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What To Do?

The Curious Need For A Detachment to Outcome

My father had been battling stage 4-lung cancer for three years. Anyone who has dealt with lung cancer can see the miracle in that: “Three years? Not three months?” He was given two months to live years ago and battled it bravely each and every day. It had been a long difficult journey for the entire family. We fought the system. We argued with doctors. We moved my parents from one state to the next looking for support, any kind of support; medical support, holistic support, emotional support, environmental support. Every time we hit a bump we applied The Three R’s- Reassess, Research, Re-commit- over and over again, The Three R’s. It has been a grueling process to say the least but one that granted him life enough to experience the birth of his great grand daughter, the marriage of his middle daughter, the music of his rock and roll grandson and the hula performances of his 4 grand daughters. It was worth every day of reassessing, every hour of researching, every ounce of energy it took to re-commit again and again and again- Reassess, Research Recommit, Reassess Research, Recommit.

But Halloween night as I sat at his bedside in the critical care unit of Keiser Permanente Hospital watching him labor so intensely, tubes down his throat, IV’s intricately winding their way to various veins in his arms and legs, I no longer contemplated The Three R’s…I just wanted him to relax for one blessed moment, embrace the light, and slip away peacefully.

Life is a funny thing, demanding of us the utmost commitment while simultaneously requiring a willingness to let go. We are taught from a very young age that success in whatever we want to achieve comes from hard work and solid, unfailing effort and commitment. But as we move through life, we learn to bend. We learn that we are each but a small albeit significant part of a much larger picture with its own driving energy; Energy that has the momentum of millennia behind it and the knowingness of God in front of it. We learn that alongside all that effort and commitment must ride a Detachment to Outcome. Sitting at my fathers beside, after all the doctors and the chemo and the machines and the healers and the herbs and crystals and exotic concoctions sent by friends from every corner of the earth, that detachment did not come with ease. But at last it had come. I had let it go. And I prayed that my father, the first man to ever love me, could peacefully let it go as well, letting whatever might be, simply be.

I left my father’s bedside at 10 pm, turning that particular overnight vigil to my younger sister, and walked back to my car with a sense of peaceful understanding. When morning came I headed back to that hospital with the acceptance, the quiet knowledge that I could very well be saying my last goodbyes. But as I strode through the ICU past the beeping life support and the quiet sobs, the sounds of life hanging by a thread, the very air around me seemed to be filling with energy. I could almost smell fresh air. “Is that a chuckle I detect? A covered laugh even?” As I approached the door of Dad’s room I was stunned to find my father sitting up in a chair eating Jell-O, joking and down right laughing with my sister. There he was, conscious, very much alive and in good spirits. My heart leaped with joy.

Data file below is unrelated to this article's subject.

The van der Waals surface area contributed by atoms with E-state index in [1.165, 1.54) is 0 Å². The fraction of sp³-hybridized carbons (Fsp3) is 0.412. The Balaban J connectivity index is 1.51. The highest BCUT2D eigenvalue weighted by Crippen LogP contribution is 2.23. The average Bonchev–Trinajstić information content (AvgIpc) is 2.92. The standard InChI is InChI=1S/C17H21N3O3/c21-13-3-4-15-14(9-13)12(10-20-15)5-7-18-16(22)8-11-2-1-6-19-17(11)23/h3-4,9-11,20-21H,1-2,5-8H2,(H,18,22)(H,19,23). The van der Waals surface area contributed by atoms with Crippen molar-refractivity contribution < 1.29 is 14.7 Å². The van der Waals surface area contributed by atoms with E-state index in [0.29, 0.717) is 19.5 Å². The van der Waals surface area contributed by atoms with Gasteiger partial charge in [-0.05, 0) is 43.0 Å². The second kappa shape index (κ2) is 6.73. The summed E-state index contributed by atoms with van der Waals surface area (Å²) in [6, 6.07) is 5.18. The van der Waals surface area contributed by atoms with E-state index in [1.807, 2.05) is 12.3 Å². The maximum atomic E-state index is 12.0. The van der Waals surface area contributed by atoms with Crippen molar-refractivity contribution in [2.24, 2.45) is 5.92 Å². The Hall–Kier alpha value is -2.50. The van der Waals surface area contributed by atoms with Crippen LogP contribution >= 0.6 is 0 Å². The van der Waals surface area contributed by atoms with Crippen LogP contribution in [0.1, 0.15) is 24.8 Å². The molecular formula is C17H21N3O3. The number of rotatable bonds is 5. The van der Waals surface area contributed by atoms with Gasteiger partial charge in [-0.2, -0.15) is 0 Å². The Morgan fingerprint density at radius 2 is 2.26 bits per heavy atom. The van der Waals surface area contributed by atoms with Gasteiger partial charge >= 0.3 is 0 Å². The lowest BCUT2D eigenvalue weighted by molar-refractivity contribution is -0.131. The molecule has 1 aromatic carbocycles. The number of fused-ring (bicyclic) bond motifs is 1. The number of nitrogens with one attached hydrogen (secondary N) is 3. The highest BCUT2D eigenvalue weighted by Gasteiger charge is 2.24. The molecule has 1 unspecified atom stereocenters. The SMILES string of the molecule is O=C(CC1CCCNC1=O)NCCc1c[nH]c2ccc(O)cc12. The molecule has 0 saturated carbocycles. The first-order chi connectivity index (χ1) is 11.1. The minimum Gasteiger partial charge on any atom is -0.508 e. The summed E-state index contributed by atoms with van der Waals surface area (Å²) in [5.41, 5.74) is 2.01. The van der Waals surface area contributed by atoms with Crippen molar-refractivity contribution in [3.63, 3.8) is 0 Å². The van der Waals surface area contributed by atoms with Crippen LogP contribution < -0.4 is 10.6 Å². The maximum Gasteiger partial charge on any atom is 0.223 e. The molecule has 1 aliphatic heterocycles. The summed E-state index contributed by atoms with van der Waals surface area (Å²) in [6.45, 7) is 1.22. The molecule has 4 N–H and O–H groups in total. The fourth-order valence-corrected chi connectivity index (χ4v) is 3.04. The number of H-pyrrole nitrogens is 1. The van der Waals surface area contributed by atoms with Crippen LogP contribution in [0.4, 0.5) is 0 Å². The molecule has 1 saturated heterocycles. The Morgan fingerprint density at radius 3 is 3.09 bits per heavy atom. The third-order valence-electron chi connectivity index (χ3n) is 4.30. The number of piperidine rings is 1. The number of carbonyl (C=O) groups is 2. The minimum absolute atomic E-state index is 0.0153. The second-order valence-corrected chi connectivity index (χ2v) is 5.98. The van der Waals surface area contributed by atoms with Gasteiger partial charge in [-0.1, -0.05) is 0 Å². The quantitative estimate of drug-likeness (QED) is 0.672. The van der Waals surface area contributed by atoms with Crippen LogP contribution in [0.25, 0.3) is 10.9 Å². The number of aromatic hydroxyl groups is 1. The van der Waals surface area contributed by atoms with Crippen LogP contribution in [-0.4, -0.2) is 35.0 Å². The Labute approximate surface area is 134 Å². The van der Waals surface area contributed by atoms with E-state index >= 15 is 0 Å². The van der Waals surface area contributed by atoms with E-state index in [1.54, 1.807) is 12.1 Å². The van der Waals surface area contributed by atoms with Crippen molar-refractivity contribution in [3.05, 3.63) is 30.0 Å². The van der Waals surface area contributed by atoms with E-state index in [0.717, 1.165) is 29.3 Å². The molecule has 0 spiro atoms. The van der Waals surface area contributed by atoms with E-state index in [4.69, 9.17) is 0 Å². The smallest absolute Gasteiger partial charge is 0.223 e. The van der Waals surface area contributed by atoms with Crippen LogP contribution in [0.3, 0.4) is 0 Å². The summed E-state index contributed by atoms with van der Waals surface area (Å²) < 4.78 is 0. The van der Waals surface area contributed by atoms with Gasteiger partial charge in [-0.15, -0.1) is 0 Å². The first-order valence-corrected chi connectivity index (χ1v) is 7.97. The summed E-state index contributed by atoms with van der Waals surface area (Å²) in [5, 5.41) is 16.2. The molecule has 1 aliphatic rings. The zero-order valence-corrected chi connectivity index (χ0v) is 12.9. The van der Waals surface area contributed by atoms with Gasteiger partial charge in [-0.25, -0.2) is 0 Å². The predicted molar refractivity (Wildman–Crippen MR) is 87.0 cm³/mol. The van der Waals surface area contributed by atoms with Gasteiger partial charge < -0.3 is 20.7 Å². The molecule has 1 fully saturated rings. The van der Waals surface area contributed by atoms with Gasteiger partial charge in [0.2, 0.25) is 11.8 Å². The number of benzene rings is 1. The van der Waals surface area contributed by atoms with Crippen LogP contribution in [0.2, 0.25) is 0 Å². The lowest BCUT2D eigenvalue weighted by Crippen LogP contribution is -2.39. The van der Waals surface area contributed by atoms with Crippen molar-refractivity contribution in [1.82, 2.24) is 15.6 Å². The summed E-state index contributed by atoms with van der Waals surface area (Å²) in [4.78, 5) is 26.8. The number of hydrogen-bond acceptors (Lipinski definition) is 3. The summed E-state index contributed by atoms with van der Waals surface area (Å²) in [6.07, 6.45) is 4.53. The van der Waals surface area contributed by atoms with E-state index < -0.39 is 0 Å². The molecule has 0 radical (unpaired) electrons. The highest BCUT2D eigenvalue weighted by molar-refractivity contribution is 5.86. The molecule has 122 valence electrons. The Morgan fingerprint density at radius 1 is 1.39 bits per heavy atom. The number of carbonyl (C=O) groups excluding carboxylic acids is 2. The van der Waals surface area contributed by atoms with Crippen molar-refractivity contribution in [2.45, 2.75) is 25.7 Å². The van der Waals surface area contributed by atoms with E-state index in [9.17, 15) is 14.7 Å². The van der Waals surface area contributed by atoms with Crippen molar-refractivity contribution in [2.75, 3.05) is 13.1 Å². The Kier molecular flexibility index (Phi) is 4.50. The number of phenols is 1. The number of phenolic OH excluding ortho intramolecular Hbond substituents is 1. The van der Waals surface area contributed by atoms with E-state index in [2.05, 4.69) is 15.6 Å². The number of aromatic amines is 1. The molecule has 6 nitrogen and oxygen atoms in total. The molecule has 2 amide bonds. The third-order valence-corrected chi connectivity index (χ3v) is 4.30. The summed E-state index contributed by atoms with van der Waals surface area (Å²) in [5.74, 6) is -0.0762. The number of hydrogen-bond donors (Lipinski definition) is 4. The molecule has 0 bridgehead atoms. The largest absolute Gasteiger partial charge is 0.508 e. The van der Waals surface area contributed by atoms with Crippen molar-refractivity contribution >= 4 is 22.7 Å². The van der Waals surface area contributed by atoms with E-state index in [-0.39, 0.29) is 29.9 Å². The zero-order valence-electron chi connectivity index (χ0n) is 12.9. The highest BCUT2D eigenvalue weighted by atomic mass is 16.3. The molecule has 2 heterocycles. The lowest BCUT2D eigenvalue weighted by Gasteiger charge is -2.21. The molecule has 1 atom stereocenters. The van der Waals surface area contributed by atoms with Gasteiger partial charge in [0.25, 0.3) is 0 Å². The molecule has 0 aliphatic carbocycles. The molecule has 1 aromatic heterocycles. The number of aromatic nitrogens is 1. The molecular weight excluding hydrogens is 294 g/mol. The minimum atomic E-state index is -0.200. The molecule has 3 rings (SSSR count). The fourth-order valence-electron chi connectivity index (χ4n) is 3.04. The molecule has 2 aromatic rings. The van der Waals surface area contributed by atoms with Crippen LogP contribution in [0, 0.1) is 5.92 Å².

As the other 20 plus members of my extended family filed in, I stood back in absolute awe of the voyage my father had just taken. Within 48 hours he had been defibrillated on the floor of his bedroom, rushed to the hospital in an ambulance, intubated, shot up with all kinds of drugs, given his last rights …twice, and now there he was. Like nothing happened but a corn chip caught in his throat. I fell into deep contemplation of the journey I myself had taken, having charged forward for three years in a commitment to save my father’s life, then being brought to the brink in an instant and having to let it all go. But there it was. It had all come back.

As the joyous laughter spilled out into the hallway from my fathers very crowded room, a voice snapped me to, “Okay Nia, what’s next?” It was that voice of mine - Nia the problem solver. So what’s next? Of course, the Three R’s- the unrelenting, unfailing Three R’s-Reassess, Research, and Recommit. Only this time, I promised myself that riding along side would be a Detachment to Outcome, leaving a little less room for disappointment and grief, and allowing a lot more power from the energy of the universe.

One morning, exactly two months later, my mother called in tears, voice trembling, “Nia? I think your father is gone honey! He’s gone.” I rushed to her home, about a 45-minute drive. When I arrived everything was perfectly peaceful. No ambulances. No rushing about. My mother opened the door in tears. I wrapped my arms around her and held her as tightly as I could. When she walked away to get some tissue, I looked over my left shoulder, and there, lying on the ground was my father, right in the doorway between his room and the hallway. My heart about stopped. I instinctively walked over to him and knelt at his side. He was still very warm, almost as though he was sleeping. All I could say was, “Jeez dad, what were you thinking?” but I knew what he was thinking. As I lay my head on his chest for the very last time, I felt the same calm and peace I had felt throughout my entire life only when my head was in that very spot. When my mutt dog Sugar died giving birth, when my heart was first broken by Ricky Brice, when my teenage son ran away from home, his chest was my refuge. Strange that in this moment of his passing, I would be gifted with not a sense of loss, but a sense of peace. I somehow knew what to DO. I let it go. I let it be. I knew he did too. And we both were happy.

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